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On the page for the Haskell MPFR bindings HMPFR, they explain that in order to use the library one has to recompile ghc with modifications -- either with a different integer library or by renaming a bunch of symbols associated with gmp:

https://code.google.com/p/hmpfr/

https://code.google.com/p/hmpfr/wiki/GHCWithRenamedGMP

Since there is no canonical place to ask questions on the hmpfr page, I'm hoping someone here will be able to answer. What is the current status of this issue? The above modifications are tested with GHC 7.6.1. Are they still needed in GHC 7.8, and will they be needed in 7.10? Will the official version of GHC ever be modified to fix this incompatibility?

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up vote 2 down vote accepted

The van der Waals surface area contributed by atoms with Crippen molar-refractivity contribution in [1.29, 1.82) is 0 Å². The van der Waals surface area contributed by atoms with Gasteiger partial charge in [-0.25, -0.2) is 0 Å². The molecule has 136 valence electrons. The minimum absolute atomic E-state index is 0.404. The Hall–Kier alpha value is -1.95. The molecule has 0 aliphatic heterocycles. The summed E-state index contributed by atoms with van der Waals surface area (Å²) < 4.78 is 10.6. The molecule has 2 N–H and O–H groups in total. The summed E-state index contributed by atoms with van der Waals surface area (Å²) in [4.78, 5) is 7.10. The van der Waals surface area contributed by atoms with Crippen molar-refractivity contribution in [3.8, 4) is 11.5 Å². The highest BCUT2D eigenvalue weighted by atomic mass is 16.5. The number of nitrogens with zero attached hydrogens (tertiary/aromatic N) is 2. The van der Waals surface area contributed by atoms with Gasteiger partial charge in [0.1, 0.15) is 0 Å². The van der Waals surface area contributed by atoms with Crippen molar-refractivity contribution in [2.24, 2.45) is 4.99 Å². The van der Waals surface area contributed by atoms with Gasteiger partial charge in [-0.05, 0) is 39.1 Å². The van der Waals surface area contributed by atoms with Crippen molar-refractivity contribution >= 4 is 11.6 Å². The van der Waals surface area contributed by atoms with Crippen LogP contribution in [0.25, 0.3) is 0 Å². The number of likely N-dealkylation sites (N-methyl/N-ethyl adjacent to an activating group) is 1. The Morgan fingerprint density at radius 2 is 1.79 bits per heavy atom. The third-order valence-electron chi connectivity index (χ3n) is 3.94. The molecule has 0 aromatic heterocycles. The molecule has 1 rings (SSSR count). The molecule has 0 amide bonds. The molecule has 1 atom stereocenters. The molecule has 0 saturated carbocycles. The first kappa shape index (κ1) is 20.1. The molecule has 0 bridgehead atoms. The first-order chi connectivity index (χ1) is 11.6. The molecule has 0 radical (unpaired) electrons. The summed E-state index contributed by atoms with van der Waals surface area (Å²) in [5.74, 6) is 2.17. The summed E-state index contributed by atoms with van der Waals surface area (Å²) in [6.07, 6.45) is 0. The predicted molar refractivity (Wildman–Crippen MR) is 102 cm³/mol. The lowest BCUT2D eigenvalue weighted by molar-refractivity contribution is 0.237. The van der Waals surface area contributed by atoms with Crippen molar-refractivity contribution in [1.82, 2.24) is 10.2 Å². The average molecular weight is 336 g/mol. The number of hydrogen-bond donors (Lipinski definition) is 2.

According to the release notes of GHC 7.10.1, libraries that rely on GMP no longer require special hacks.

The integer-gmp package has been completely rewritten from the ground up. The primary change in this rewrite is that GHC-compiled programs that link to GMP no longer 'hook' GMP allocation routines, to create an Integer on the raw Haskell heap. Instead, integer-gmp now allocates all memory in Haskell code, and talks to GMP via normal FFI imports like other C code.

The practical side effect of this is that C libraries which bind to GMP (such as MPFR or FLINT) no longer need careful (or impossible) hacks to be used inside a GHC-compiled program via the FFI; GMP is treated just like any other C library, with no special accomodations.

In other words, IIUC, it used to be that GHC Integers would be created by calling the appropriate GMP functions that were specifically instructed to allocate memory through GHC. This was a problem because any other library creating a GMP integer would inadvertently have its integers collected by the GC. With the new changes, GHC allocates the memory itself for big integers in Haskell, so there are no longer any special interactions with GMP that affect other users of GMP.

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